“Wait, Konan. I’m sorry, truly. You’ve told me some of what you did in the military, and I know your father is a mass murderer. I guess I got frightened when you ended Blankenship.”
“I understand, Lilly. We’ve got another murderer to catch now. We will handle it by the book. Find ‘em, catch ‘em, book ‘em.”
“Sounds good, partner.”
Konan sat behind the wheel and started the vehicle, Lilly piled in next to him. He pulled out of the park and started for his mobile home.
“So, where do we go from here?”
“We go see my father in the morning.”
“Why? The lead he gave us was a dead end…”
“Exactly. It’s like he wanted us to pursue it to take suspicion off of someone else.”
“Wow. You’re taking an astronomical leap on that, Konan. You’ve got no trust in the man, do you?”
“None at all. I want to look him in the eye and see what he has to say.”
“Okay. I will dig into the records of Mr. Norm and see if we can’t generate some background on him. Who he hung out with, who his friends were, that type of thing.”
“Sounds good. I’ll meet you at the prison at 7.”
Konan pulled up in front of his trailer and opened the door. Lilly touched his arm. He turned and gave her a small smile. The moonlight framed her face perfectly. The beams of the moon danced in her eyes. Konan looked away.
“Are you still not dating anyone, Konan?”
“No. I’m far too busy for the insanity that dating entails.”
“It is rather maddening at times. You need a friend, a um, close friend.”
Konan looked at her and grinned. She shook her head. Lilly didn’t need foresight to know what ran through her partner’s mind.
“Are you available to be my…friend?”
“I am your partner. That’s closer than a friend. You need someone to fill the void when I’m not around.”
“I’ll buy a pet.”
“You need something more than a pet, Konan. You need someone who will listen to you, someone who wants to go with you and do things. You need human interaction.”
Konan smirked at her and shook his head no. “Human interaction is overrated, Lilly.”
“Overrated,” Lilly growled. Konan nodded.
“Yeah, like breathing.”
“Okay. I am going to leave on that note.”
“Sounds good. I’ll see you at seven. Be careful going home.”
Lilly got behind the wheel and watched Konan walk to his door. She shook her head and snorted. “If there was ever a guy that needed love it’s Konan. He is hell-bent to fight the current when it comes to love.”
Konan had disappeared into his home. Lilly started the car and began her drive home. She needed to get home and sort through her emotions. Konan wasn’t the only person who needed love, and like her partner, she too fought the current tirelessly. “I don’t need or want sex. I want something real, something pure.” In a dirty world, in a messy job, Lilly wanted something to cherish. She wanted a partner that would build with her.
Unfortunately for Lilly, in this world of broken dreams, dashed hopes, and crushing failure, the type of person she wanted in her life was in short supply.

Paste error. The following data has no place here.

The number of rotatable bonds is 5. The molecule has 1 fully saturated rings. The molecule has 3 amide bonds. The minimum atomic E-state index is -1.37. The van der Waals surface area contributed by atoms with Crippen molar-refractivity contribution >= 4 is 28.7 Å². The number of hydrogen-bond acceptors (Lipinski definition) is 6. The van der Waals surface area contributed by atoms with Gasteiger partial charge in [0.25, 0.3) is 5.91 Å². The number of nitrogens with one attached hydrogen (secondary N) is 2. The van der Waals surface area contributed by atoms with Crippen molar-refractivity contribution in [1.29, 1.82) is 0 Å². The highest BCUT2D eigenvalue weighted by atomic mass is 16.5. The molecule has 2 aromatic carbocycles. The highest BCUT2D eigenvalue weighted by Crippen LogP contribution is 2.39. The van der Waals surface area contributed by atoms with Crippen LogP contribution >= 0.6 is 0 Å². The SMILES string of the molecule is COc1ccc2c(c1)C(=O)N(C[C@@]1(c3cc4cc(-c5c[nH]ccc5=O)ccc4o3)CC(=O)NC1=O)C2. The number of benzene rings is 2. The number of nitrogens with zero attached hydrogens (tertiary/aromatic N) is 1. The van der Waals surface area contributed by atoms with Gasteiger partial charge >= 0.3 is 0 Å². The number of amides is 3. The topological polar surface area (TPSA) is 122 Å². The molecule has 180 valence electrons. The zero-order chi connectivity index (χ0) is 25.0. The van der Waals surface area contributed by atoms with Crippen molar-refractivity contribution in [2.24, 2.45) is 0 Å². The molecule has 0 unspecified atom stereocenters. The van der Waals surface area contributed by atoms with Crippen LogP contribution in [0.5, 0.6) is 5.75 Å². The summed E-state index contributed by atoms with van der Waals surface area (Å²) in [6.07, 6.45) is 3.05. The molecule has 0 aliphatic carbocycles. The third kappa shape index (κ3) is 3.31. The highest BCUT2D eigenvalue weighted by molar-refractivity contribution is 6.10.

If it even existed at all.
At 0630, Lilly sat in the parking lot of Parchman Prison. She blew on the hot coffee and took a small sip. She sighed. “There is something magical about the first sip, and cup, of coffee in the morning.” Konan pulled up in the parking lot a few moments later. She watched as he blew on his coffee. She grinned and suppressed her desires. He gave her a wave, and she nodded back. At 0645, Konan got out of his truck and walked to the unmarked sedan.
“Good morning,” he said.
“Are you ready to visit the devil?”
Lilly giggled. Konan gave her a crooked grin. “Stop it,” Konan thought. “Do not flirt with your partner, do not put yourself in a predicament.”
“Sure, let’s go see what he got for his golden fiddle.”
Together, they walked toward the gate. The gate guard, an old timer named Walter, gave them a nod when they strolled up. Konan and Lilly reached for their wallets but the old man waved them on in.
“Good morning, detectives. Y’all sign in at the lobby.”
“Good morning, Walter.”
Lilly took lead and led the way into the lobby. She scribbled her and Konan’s name and badge number on the sign in sheet. The desk sergeant took the clipboard and took their firearms. He shifted in his seat like he couldn’t get comfortable. Konan caught his eye, but the sergeant looked away. He rubbed his hand over his bald head and took a deep breath.
“Mad Michael said you would be buy. He’s waiting for you in the visiting room.”
“Thanks,” Konan said. Lilly looked at her partner, his eyes revealed nothing.
The detectives walked back to the visiting room. Mad Michael sat in the far back of the room on the right.He smiled when he saw the two detectives walking his way.
“Grab a chair,” Mad Michael said. A plate with a four-high stack of pancakes was in front of him, along with a piping hot cup of coffee. Between bites of pancakes, Mad Michael nibbled on some bacon.
“Y’all want some,” he asked as he pushed his plate toward them. Lilly shook her head no. Konan took a piece of bacon from the plate and pushed it back toward his dad. Michael snickered.
“Norm is dead,” Konan began. “You knew that, so who are you protecting?”
Michael looked at Konan and laughed. He jerked a thumb at Konan and shook his head. Lilly forced a smile
“This guy,” Michael said to Lilly. “What? I don’t get a good morning? A ‘how are you doing’ would be nice.”
Konan nodded and whispered, ‘okay.’
“Good morning, ‘psycho-who-left-my-mother-high and dry.’ How are you doing?”
Michael’s eyes grew dark, his smile was replaced with a tight line. “Jesus, that must have been the look he gave that poor family that got in his way,” Lilly thought.
“I knew Norm was dead, but I figured you could use his name to generate something from it. Pardon me for trying to throw you a bone.”
Konan stood and placed his balled fists on the table. He leaned close to Michael and whispered, “I don’t need you to throw me a bone, hoss. You threw my mother one and it killed her well before her time. Stay out of our business.”